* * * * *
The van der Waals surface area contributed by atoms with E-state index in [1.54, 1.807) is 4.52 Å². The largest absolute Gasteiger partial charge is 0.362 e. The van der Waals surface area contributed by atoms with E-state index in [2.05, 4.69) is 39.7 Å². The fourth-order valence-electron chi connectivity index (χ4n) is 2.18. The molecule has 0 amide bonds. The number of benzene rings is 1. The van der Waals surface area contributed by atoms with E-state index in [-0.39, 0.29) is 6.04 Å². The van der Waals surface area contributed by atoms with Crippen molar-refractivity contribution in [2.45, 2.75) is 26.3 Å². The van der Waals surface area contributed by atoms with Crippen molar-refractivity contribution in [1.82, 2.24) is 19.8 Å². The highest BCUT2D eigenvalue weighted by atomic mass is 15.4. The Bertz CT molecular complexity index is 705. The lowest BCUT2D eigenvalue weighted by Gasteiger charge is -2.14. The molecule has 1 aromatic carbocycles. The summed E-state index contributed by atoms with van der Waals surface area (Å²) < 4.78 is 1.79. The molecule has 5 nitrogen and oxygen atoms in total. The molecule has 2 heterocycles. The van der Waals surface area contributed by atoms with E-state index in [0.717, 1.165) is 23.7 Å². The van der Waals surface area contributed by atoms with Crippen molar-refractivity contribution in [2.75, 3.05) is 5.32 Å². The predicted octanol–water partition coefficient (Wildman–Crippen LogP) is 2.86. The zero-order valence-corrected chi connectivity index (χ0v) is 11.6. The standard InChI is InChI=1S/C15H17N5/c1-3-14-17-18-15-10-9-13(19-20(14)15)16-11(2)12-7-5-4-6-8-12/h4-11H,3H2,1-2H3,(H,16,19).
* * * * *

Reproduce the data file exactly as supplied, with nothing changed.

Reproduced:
The van der Waals surface area contributed by atoms with E-state index in [1.54, 1.807) is 4.52 Å². The largest absolute Gasteiger partial charge is 0.362 e. The van der Waals surface area contributed by atoms with E-state index in [2.05, 4.69) is 39.7 Å². The fourth-order valence-electron chi connectivity index (χ4n) is 2.18. The molecule has 0 amide bonds. The number of benzene rings is 1. The van der Waals surface area contributed by atoms with E-state index in [-0.39, 0.29) is 6.04 Å². The van der Waals surface area contributed by atoms with Crippen molar-refractivity contribution in [2.45, 2.75) is 26.3 Å². The van der Waals surface area contributed by atoms with Crippen molar-refractivity contribution in [1.82, 2.24) is 19.8 Å². The highest BCUT2D eigenvalue weighted by atomic mass is 15.4. The Bertz CT molecular complexity index is 705. The lowest BCUT2D eigenvalue weighted by Gasteiger charge is -2.14. The molecule has 1 aromatic carbocycles. The summed E-state index contributed by atoms with van der Waals surface area (Å²) < 4.78 is 1.79. The molecule has 5 nitrogen and oxygen atoms in total. The molecule has 2 heterocycles. The van der Waals surface area contributed by atoms with E-state index in [0.717, 1.165) is 23.7 Å². The van der Waals surface area contributed by atoms with Crippen molar-refractivity contribution in [2.75, 3.05) is 5.32 Å². The predicted octanol–water partition coefficient (Wildman–Crippen LogP) is 2.86. The zero-order valence-corrected chi connectivity index (χ0v) is 11.6. The standard InChI is InChI=1S/C15H17N5/c1-3-14-17-18-15-10-9-13(19-20(14)15)16-11(2)12-7-5-4-6-8-12/h4-11H,3H2,1-2H3,(H,16,19).